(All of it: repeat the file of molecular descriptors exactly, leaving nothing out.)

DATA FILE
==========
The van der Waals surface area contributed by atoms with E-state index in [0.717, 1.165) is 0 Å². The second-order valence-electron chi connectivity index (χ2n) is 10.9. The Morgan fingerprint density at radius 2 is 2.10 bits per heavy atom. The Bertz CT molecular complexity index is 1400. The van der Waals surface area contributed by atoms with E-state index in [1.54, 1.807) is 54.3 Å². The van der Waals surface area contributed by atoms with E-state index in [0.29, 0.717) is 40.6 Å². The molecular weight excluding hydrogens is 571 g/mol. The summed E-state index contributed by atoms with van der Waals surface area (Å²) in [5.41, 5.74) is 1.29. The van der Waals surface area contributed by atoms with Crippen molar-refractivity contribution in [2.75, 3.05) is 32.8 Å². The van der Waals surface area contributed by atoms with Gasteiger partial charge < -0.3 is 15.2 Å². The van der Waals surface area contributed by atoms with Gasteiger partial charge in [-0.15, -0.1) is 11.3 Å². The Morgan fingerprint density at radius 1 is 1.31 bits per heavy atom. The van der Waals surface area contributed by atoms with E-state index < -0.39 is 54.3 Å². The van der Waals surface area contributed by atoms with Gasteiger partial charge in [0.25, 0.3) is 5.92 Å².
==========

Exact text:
The van der Waals surface area contributed by atoms with E-state index in [0.717, 1.165) is 0 Å². The second-order valence-electron chi connectivity index (χ2n) is 10.9. The Morgan fingerprint density at radius 2 is 2.10 bits per heavy atom. The Bertz CT molecular complexity index is 1400. The van der Waals surface area contributed by atoms with E-state index in [1.54, 1.807) is 54.3 Å². The van der Waals surface area contributed by atoms with E-state index in [0.29, 0.717) is 40.6 Å². The molecular weight excluding hydrogens is 571 g/mol. The summed E-state index contributed by atoms with van der Waals surface area (Å²) in [5.41, 5.74) is 1.29. The van der Waals surface area contributed by atoms with Crippen molar-refractivity contribution in [2.75, 3.05) is 32.8 Å². The van der Waals surface area contributed by atoms with Gasteiger partial charge < -0.3 is 15.2 Å². The van der Waals surface area contributed by atoms with Gasteiger partial charge in [-0.15, -0.1) is 11.3 Å². The Morgan fingerprint density at radius 1 is 1.31 bits per heavy atom. The van der Waals surface area contributed by atoms with E-state index < -0.39 is 54.3 Å². The van der Waals surface area contributed by atoms with Gasteiger partial charge in [0.25, 0.3) is 5.92 Å².